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LEXINGTON, Ky. (Aug. 23, 2022) — On the Sunday evening after historic flooding in Eastern Kentucky, Lindie Huffman sat in her Williamstown home with a heavy heart. She was brainstorming ways to help her counterparts who were going through hell in high water.
“For anyone who knows the little town of Falmouth, we were hit by a flood in 1997, so this hits close to home,” said Huffman, University of Kentucky Cooperative Extension agent for agriculture and natural resources in Pendleton County. “I was thinking, ‘what can I do to make a small impact,’ and be as specific as possible since there’s a lot of resources coming into the flooded counties right now. Then I thought about five-gallon buckets. Buckets are as handy as a pocket on a shirt.”
Huffman texted her coworkers and told them her idea to fill buckets with supplies for flood victims. On Monday morning, there were two buckets in a trailer. Huffman gathered volunteers and began visiting Pendleton County churches and businesses with flyers about the items they wanted to collect.
“We had three asks,” she said. “Will you share our flyer, can you give us a discount if people shop here for supplies and do you want to donate? Within four days, we had collected more than 150 buckets. I sent a message to the Knott County Extension office through Facebook and here we are.”
The person Huffman contacted was Lorie Adams, the new UK extension agent for family and consumer sciences in Knott County. Adams lives in Leslie County and the flooding did not affect her home, so she was able to spring into action and be the first agent on the ground, even though she’s only been in the county for about a month.
“I didn’t even know who she was,” Adams said. “She wanted to bring buckets, so I said yes, please come.”
With no running water and the few local lodging spots full, Huffman and the volunteers, mostly from the Pendleton County Farmers’ Market, camped out in tents outside the Knott County Extension office. Huffman gave the team the name “Bucket Brigade.” The brigade of volunteers brought with them 156 five-gallon buckets filled with cleaning supplies and personal hygiene products. They also had enough to fill a tote bag for each recipient with paper products, water and a quilt square with a prayer and message of hope for each recipient.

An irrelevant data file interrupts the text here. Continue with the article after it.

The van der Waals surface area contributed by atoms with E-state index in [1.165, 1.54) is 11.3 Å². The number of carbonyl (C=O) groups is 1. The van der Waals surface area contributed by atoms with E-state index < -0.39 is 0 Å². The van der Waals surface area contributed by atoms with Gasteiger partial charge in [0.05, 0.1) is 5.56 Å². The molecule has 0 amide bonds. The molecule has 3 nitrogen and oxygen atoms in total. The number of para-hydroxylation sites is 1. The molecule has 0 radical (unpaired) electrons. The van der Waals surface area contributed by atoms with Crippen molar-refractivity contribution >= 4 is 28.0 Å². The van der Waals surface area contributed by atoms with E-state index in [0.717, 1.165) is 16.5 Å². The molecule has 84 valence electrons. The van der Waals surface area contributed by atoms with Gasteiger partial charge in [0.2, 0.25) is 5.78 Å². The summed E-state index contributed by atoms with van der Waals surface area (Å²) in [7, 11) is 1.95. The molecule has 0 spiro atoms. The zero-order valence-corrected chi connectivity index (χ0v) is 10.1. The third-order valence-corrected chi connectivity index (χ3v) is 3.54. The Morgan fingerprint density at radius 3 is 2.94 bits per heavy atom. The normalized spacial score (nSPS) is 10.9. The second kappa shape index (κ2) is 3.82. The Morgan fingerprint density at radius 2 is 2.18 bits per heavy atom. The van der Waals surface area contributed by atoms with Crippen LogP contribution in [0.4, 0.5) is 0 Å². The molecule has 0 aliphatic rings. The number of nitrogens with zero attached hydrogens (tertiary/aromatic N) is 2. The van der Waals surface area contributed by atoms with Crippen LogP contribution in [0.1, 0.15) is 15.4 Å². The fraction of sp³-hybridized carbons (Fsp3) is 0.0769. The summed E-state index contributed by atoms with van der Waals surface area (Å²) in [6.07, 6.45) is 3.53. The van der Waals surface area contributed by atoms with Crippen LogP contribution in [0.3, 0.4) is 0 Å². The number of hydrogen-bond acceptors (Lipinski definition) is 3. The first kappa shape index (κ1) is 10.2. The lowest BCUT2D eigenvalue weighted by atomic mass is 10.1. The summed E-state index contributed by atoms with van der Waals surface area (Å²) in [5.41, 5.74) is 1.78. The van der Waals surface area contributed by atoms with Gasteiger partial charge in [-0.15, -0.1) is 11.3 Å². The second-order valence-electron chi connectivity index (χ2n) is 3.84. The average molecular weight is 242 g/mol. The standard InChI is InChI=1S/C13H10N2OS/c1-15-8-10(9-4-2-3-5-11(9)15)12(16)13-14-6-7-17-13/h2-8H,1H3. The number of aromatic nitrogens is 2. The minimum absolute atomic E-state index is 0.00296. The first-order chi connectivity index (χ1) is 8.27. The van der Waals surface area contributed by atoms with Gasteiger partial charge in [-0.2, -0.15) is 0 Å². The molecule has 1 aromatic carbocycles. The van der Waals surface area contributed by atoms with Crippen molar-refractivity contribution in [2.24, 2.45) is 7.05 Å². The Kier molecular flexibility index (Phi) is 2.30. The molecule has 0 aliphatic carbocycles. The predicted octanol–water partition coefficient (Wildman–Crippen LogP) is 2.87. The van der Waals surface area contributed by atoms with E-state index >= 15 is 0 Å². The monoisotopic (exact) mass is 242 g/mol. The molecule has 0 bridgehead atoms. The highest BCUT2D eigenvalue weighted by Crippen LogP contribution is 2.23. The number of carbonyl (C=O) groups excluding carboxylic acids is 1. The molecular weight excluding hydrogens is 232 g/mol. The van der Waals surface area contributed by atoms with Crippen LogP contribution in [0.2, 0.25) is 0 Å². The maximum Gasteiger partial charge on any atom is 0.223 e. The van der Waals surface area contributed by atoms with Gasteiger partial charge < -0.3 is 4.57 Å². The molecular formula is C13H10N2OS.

“The pocket prayer quilts were done by one of our farmers’ market members,” Huffman said. “It’s just a little token, a comfort item, for folks to carry with them and know that someone is thinking about them. It’s a tangible item they can hold in their hands and hopefully they will feel the love that went into making them.”
While Huffman was mobilizing volunteers, Adams received a call from the Jessamine County Beef Cattle Association. They wanted to come to Knott County and feed people a hot meal. The Kentucky Cattlemen’s Association provided enough beef patties and hot dogs for nearly 1,000 meals.
Families that could get to the Knott County Extension office drove through a line to receive a bucket, a bag and a hot meal. But the flood left many people in isolation. It cut them off from the world for more than a week and they had not eaten a hot meal during that time. Huffman and Adams found a way to deliver more than 150 hot meals to isolated areas like Caney, Hollybush and Frogtown.
“We were one of the hardest hit counties. We’ve had the most deaths and it’s taking us longer to get together and begin recovering,” Adams explained. “I’ve been loading up my vehicle with supplies and going out to check on some of the more remote citizens. I talk to them about cleaning up and leave them as much information as I can. Soon we’ll be able to allow more volunteers to come in and help and we’ll need it.”
Adams said it took several days for Knott Countians to come out of their homes, if they still had homes, after the flood. There was no power, no internet, no phone service and still no water. But in the midst of it all, she continues to come to the county each day to work and help in any way she can.
“Extension is all about meeting the needs of the community,” Adams said. “Some people wanted to try and save their gardens. But if the plants were under flood water, they can’t. It kills you having to tell them that. I just try to support each person I come into contact with. It doesn’t matter what their needs were before this flood happened, it’s about what they need right now, and that is what we are working on. We’ll be in this for a while.”
An arm of the UK College of Agriculture, Food and Environment, the UK Cooperative Extension Service provides practical education you can trust to help people, businesses, and communities solve problems, develop skills and build a better future.
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